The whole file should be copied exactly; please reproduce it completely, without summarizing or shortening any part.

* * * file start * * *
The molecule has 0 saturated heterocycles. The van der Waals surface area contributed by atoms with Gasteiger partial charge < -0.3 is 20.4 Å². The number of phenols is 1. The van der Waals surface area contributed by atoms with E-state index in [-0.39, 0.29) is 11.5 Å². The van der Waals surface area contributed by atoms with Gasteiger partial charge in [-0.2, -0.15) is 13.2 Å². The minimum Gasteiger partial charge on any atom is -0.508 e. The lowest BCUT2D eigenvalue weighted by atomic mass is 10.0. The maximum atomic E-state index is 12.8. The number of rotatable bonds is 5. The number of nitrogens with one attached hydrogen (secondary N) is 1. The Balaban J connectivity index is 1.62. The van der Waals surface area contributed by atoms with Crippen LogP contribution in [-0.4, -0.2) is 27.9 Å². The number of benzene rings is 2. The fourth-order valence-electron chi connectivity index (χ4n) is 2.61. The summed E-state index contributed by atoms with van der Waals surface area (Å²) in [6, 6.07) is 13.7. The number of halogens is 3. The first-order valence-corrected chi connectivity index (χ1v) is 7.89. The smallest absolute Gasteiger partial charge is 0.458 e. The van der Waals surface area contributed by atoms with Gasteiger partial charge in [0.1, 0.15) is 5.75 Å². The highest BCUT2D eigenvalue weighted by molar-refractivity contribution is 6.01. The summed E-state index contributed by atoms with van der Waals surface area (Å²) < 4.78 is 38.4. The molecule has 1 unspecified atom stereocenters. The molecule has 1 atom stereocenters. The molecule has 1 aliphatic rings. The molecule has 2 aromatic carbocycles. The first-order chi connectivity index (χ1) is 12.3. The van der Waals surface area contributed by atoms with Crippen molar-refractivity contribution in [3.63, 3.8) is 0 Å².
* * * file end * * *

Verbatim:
The molecule has 0 saturated heterocycles. The van der Waals surface area contributed by atoms with Gasteiger partial charge < -0.3 is 20.4 Å². The number of phenols is 1. The van der Waals surface area contributed by atoms with E-state index in [-0.39, 0.29) is 11.5 Å². The van der Waals surface area contributed by atoms with Gasteiger partial charge in [-0.2, -0.15) is 13.2 Å². The minimum Gasteiger partial charge on any atom is -0.508 e. The lowest BCUT2D eigenvalue weighted by atomic mass is 10.0. The maximum atomic E-state index is 12.8. The number of rotatable bonds is 5. The number of nitrogens with one attached hydrogen (secondary N) is 1. The Balaban J connectivity index is 1.62. The van der Waals surface area contributed by atoms with Crippen LogP contribution in [-0.4, -0.2) is 27.9 Å². The number of benzene rings is 2. The fourth-order valence-electron chi connectivity index (χ4n) is 2.61. The summed E-state index contributed by atoms with van der Waals surface area (Å²) in [6, 6.07) is 13.7. The number of halogens is 3. The first-order valence-corrected chi connectivity index (χ1v) is 7.89. The smallest absolute Gasteiger partial charge is 0.458 e. The van der Waals surface area contributed by atoms with Gasteiger partial charge in [0.1, 0.15) is 5.75 Å². The highest BCUT2D eigenvalue weighted by molar-refractivity contribution is 6.01. The summed E-state index contributed by atoms with van der Waals surface area (Å²) < 4.78 is 38.4. The molecule has 1 unspecified atom stereocenters. The molecule has 1 atom stereocenters. The molecule has 1 aliphatic rings. The molecule has 2 aromatic carbocycles. The first-order chi connectivity index (χ1) is 12.3. The van der Waals surface area contributed by atoms with Crippen molar-refractivity contribution in [3.63, 3.8) is 0 Å².